6. Successor Trustee
It is vital to name a successor trustee who will assume the role of trustee in case the original trustee cannot serve. This section should specify the process for appointing a successor trustee and any guidelines for their selection.
7. Trust Termination
This section outlines the conditions under which the trust will terminate. Common reasons for termination include the death of the settlor, the distribution of all trust assets, or the occurrence of a specified event.
8. Governing Law
The trust document should specify the jurisdiction whose laws will govern the administration of the trust. This section ensures that the trust will be subject to the legal framework of the chosen territory.
Finally, the trust document must be signed by the settlor, the trustee(s), and any required witnesses. This validates the document and makes it legally enforceable.
Funding the Living Trust
Adequately funding the trust is paramount to ensure its effectiveness. To fund a living trust, the settlor must transfer the designated assets into the trust’s name. This process involves retitling assets, such as deeds.
Retitling assets entails changing the ownership of the assets from the settlor’s name to the name of the trust. This process varies depending on the type of asset; for example, real estate requires recording a new deed, while financial accounts necessitate contacting the financial institution to update ownership records.
While funding a living trust, it is essential to be aware of potential tax implications, such as capital gains taxes. Additionally, the settlor should consider the impact of the trust on their overall estate plan, including the coordination of beneficiary designations and the potential need for additional documents, such as a pour-over will.
Getting a Will After Setting Up a Living Trust
A living trust might only cover some of your assets. There are some situations when affordable will preparation can still be beneficial. Here are a few reasons why you might still want to have a will even if you have a living trust:
Distribution of non-trust assets: A living trust only covers the assets explicitly transferred into the trust. A will can provide instructions for distributing any assets that are not part of the trust.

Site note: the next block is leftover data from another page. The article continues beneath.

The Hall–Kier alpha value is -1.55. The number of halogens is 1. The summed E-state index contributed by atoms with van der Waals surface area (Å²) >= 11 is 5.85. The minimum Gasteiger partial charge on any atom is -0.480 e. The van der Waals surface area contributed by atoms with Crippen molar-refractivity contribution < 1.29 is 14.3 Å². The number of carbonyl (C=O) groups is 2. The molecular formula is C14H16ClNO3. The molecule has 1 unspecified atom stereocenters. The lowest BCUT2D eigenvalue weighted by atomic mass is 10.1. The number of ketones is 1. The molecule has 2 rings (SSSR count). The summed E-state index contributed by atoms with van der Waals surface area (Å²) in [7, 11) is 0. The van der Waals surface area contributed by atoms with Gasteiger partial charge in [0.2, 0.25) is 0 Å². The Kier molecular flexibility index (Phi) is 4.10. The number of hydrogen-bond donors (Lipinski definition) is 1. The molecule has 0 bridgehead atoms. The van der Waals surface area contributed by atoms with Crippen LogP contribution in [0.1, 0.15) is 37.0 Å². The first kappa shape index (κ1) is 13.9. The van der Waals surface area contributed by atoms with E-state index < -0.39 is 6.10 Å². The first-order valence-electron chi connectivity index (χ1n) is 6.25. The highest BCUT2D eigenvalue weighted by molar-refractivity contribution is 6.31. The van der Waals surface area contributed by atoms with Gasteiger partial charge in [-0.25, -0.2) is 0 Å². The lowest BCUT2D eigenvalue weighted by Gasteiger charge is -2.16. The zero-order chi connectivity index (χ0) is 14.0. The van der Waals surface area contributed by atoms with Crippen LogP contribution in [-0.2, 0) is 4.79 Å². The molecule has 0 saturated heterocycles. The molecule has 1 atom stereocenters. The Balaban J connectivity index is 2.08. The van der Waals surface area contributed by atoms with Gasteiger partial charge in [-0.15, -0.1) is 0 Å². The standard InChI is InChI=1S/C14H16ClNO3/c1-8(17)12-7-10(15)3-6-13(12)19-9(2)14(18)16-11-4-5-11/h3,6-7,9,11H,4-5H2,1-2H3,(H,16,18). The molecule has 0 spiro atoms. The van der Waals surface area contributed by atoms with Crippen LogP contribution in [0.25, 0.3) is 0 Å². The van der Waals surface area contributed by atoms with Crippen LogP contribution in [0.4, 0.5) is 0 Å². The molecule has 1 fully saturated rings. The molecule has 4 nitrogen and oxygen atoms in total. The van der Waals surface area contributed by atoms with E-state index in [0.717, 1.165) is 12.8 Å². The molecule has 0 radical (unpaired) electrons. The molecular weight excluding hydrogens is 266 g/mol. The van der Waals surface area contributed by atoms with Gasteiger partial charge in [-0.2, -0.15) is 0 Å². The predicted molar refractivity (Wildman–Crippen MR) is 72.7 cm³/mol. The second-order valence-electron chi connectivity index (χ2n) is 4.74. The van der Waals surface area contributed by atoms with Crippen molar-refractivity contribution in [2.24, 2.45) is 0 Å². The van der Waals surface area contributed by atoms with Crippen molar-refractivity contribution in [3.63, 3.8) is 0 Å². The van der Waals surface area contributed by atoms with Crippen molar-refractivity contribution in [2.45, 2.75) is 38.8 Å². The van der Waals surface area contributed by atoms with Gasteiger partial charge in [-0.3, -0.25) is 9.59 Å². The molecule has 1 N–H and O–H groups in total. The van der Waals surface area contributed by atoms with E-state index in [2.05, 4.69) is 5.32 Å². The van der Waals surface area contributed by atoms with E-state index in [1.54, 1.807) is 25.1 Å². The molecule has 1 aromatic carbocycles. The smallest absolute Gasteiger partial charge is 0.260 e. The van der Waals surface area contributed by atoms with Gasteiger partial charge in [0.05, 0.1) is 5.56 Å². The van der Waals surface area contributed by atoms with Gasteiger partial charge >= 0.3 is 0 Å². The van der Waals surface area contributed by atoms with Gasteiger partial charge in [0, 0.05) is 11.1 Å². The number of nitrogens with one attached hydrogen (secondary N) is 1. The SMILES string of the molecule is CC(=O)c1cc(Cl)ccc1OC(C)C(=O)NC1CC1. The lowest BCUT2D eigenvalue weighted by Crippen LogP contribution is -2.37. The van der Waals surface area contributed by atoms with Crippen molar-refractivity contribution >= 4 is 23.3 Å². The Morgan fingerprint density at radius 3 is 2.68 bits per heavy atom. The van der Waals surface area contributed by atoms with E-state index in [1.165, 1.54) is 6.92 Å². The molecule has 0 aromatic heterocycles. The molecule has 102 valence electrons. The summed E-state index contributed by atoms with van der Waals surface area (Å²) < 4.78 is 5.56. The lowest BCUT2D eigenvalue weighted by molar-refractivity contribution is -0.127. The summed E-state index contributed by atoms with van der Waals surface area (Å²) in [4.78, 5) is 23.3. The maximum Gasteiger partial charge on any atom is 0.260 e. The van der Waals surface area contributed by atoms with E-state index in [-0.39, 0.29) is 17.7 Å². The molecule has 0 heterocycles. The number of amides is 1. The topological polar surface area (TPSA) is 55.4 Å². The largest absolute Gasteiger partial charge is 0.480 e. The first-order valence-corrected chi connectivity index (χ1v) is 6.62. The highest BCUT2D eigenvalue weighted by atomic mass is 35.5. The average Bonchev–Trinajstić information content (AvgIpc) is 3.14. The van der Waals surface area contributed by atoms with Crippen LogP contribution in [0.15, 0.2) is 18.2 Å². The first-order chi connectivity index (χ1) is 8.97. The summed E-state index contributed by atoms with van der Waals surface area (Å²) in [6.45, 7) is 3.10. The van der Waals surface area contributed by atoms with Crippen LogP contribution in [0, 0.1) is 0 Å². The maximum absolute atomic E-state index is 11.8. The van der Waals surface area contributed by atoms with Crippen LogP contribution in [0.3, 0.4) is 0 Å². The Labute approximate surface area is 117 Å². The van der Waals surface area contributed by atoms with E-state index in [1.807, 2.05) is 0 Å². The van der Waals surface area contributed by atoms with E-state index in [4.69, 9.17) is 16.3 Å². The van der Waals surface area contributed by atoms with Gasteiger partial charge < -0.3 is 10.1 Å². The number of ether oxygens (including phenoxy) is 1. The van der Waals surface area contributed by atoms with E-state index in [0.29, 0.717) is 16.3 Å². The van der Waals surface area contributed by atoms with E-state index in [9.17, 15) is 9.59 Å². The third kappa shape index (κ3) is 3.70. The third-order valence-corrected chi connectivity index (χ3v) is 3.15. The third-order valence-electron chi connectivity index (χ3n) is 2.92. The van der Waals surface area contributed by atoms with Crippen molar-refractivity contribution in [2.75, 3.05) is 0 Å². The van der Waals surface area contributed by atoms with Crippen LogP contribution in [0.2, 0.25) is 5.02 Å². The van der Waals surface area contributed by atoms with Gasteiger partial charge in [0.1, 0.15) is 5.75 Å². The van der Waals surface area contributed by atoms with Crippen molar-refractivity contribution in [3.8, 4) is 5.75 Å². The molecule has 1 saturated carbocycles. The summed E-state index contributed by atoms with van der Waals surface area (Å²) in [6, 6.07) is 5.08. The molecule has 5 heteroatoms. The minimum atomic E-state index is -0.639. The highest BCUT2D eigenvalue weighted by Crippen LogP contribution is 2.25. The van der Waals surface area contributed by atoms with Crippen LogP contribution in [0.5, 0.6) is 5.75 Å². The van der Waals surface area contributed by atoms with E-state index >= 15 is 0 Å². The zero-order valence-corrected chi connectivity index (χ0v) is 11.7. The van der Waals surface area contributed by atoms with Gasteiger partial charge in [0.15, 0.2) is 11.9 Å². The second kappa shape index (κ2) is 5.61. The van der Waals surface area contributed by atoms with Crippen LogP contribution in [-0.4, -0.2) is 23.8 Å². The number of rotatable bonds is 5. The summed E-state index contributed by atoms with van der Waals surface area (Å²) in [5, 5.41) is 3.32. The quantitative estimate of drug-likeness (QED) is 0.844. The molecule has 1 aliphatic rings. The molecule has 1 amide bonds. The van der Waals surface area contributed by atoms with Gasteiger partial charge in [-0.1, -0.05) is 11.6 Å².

Appointing guardians for minor children: If you have minor children, you can use a will to nominate a guardian to take care of them in the event of your death. A living trust typically does not cover this aspect.
Specifying funeral arrangements: A will can provide instructions for your funeral arrangements, while a living trust typically does not cover these matters.
Handling debts: A will can provide instructions on how to manage your outstanding debts, taxes, and other expenses after your death. Although a living trust can help with some of these matters, a will can provide more detailed instructions.
In conclusion, a living trust is a valuable estate planning tool that can streamline the management of assets, avoid the probate process, and maintain privacy for the beneficiaries. When selecting the appropriate type of living trust, consider factors such as control, asset protection, tax implications, and the specific needs of the settlor.
Even with a living trust in place, it may still be beneficial to have a will to address non-trust assets, appoint guardians for minor children, specify funeral arrangements, and handle debts. A comprehensive estate plan that includes both can ensure that the settlor’s wishes are honored in the most effective manner possible.